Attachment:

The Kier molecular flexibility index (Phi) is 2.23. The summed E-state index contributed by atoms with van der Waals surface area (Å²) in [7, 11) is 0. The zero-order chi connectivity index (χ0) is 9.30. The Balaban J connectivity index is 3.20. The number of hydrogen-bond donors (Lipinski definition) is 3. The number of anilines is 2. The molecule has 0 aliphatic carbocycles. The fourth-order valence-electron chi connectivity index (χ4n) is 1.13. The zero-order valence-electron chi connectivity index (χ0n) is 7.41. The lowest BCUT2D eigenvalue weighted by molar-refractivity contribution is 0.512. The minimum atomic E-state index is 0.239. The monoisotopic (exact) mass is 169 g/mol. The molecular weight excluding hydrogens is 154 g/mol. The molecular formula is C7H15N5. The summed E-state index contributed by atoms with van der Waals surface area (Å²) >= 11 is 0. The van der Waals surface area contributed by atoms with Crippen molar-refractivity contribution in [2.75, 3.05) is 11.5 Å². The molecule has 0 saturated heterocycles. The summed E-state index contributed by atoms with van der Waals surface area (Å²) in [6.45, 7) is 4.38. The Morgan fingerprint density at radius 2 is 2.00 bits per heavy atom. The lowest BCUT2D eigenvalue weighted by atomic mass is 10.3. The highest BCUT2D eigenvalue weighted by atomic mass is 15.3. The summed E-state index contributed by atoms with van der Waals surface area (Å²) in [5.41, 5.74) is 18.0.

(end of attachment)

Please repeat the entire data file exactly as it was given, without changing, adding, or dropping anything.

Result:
The Kier molecular flexibility index (Phi) is 2.23. The summed E-state index contributed by atoms with van der Waals surface area (Å²) in [7, 11) is 0. The zero-order chi connectivity index (χ0) is 9.30. The Balaban J connectivity index is 3.20. The number of hydrogen-bond donors (Lipinski definition) is 3. The number of anilines is 2. The molecule has 0 aliphatic carbocycles. The fourth-order valence-electron chi connectivity index (χ4n) is 1.13. The zero-order valence-electron chi connectivity index (χ0n) is 7.41. The lowest BCUT2D eigenvalue weighted by molar-refractivity contribution is 0.512. The minimum atomic E-state index is 0.239. The monoisotopic (exact) mass is 169 g/mol. The molecular weight excluding hydrogens is 154 g/mol. The molecular formula is C7H15N5. The summed E-state index contributed by atoms with van der Waals surface area (Å²) >= 11 is 0. The van der Waals surface area contributed by atoms with Crippen molar-refractivity contribution in [2.75, 3.05) is 11.5 Å². The molecule has 0 saturated heterocycles. The summed E-state index contributed by atoms with van der Waals surface area (Å²) in [6.45, 7) is 4.38. The Morgan fingerprint density at radius 2 is 2.00 bits per heavy atom. The lowest BCUT2D eigenvalue weighted by atomic mass is 10.3. The highest BCUT2D eigenvalue weighted by atomic mass is 15.3. The summed E-state index contributed by atoms with van der Waals surface area (Å²) in [5.41, 5.74) is 18.0.